Yet another method of feedback is the Interactive Customer Evaluation or ICE program. All in all, it's a pretty cool program (sorry, I couldn't resist). This indirectly brings me back to the tile of the column, "If I had me $4.3 million dollars."
Well in fact, last year, we received $4.3 million dollars through a program called Flagship. Flagship money is best explained as follows: When a unit deploys, we prioritize what facilities used by that unit need improvement, if the work can be done during a deployment, all the second and third order effects of the work, and then present it to the commanding general who approves/ disapproves/adjusts accordingly.
Last year, we sent the list to Big Army, and they agreed to fund some improvements at Wheelock Gym. We may not have managed everyone's expectations of the move as well as we could have as far as how the sausage was made A,AA,A-- that's kind of what I tried to explain above. In addition, the synchronization of parking lots pavements, flat screens being up on the walls of the gym, the Cantrell Gym equipment arrangements, loss of an indoor track, are that upon which we have to improve.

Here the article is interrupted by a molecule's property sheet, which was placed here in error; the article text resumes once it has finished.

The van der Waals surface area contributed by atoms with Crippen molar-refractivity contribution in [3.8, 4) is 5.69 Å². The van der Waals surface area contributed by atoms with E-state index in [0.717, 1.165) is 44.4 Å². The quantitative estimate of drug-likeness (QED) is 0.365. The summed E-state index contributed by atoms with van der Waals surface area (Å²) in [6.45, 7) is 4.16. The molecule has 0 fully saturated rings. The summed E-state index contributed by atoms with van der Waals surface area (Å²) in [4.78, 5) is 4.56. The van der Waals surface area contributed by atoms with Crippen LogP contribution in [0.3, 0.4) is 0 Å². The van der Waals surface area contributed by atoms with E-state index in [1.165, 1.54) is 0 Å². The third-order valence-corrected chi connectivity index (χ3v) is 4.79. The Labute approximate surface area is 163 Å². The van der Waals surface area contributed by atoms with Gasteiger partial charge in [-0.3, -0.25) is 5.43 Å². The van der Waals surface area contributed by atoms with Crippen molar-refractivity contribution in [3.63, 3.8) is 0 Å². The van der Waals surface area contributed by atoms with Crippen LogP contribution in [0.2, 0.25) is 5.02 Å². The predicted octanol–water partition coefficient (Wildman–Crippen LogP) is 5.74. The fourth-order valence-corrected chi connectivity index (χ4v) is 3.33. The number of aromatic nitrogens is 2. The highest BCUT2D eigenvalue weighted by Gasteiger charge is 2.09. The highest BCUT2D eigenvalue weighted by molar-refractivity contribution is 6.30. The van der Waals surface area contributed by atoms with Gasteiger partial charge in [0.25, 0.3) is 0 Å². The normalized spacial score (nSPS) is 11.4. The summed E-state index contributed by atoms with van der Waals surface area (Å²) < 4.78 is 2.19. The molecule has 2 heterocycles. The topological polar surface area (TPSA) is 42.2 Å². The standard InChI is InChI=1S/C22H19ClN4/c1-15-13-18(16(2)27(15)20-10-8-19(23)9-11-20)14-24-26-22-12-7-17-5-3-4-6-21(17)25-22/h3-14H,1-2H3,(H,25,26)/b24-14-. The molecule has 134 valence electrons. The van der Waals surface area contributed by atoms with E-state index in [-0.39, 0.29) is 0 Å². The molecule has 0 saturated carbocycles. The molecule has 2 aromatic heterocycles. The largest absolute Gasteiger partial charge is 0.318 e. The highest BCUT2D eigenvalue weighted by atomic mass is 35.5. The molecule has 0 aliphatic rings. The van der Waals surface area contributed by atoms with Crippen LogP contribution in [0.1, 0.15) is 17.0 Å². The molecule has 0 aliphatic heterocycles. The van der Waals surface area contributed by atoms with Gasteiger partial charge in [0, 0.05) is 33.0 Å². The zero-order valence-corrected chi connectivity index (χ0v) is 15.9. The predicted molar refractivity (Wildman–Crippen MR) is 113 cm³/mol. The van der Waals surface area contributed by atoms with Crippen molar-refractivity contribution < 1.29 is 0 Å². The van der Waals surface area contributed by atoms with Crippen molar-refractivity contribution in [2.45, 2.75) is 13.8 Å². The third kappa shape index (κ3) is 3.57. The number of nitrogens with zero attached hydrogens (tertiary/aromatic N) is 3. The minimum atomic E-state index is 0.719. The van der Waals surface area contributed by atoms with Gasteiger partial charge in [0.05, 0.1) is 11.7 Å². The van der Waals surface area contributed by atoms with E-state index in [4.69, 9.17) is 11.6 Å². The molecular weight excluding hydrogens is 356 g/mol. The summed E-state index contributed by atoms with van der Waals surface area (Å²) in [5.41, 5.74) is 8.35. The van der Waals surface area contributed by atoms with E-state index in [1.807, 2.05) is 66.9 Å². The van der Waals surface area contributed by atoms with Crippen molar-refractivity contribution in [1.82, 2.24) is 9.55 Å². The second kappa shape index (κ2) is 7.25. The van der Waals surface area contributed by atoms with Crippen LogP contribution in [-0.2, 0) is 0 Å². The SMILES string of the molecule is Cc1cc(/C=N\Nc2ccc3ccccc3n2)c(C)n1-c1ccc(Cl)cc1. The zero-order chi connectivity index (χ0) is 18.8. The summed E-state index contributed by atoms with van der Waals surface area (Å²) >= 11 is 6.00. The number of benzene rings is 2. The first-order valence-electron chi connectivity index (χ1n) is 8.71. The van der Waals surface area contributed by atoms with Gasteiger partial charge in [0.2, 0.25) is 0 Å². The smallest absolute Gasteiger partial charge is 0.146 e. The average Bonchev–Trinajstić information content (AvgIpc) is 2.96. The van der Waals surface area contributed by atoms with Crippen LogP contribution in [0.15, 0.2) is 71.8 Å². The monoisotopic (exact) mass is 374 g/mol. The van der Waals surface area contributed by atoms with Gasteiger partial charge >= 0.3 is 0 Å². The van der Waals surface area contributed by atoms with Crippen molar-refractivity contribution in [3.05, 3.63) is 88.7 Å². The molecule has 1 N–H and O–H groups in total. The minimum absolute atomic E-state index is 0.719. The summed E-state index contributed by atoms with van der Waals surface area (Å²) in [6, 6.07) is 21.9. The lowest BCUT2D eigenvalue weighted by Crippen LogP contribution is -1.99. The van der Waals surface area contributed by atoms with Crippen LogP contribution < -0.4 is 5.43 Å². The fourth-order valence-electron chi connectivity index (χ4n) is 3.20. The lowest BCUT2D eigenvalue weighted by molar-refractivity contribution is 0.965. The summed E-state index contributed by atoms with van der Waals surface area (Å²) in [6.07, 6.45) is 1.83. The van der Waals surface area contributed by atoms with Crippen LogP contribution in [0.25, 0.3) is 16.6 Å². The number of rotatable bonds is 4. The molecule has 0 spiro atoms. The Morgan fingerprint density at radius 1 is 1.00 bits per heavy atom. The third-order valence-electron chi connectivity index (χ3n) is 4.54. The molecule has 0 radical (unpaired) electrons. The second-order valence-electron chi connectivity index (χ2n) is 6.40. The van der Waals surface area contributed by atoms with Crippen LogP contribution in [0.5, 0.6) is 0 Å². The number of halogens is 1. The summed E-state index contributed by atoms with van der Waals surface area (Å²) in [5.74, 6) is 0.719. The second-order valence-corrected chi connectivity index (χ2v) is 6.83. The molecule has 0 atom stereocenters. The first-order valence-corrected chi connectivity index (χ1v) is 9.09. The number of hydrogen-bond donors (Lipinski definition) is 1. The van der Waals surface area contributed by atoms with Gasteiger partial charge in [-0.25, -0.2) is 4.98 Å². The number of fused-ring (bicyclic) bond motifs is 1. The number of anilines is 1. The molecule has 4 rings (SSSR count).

There is no growth without pain. Indeed there is pain as your roads are improved, buildings are renovated, or changes are made that interrupt that to which we are accustomed. All decisions are weighted out; courses of action presented; cost benefits analyses done; and recommendations made. These decisions are not taken lightly, and we realize that these improvements come at a cost.
From fiscal year 2004 to 2012, the Army has invested $1.2 billion dollars at Fort Polk carrying some cost to our Soldiers, Families and civilians. But it's a worthwhile cost because it delivers on the promises made to this installation and the surrounding communities better and better.
We want to make Fort Polk, the Homes of Heroes, the assignment of choice for Soldiers and families. We hope to hear from you Feb. 24 at the Fort Polk Facebook Town Hall!
Support and Defend!
All the Way!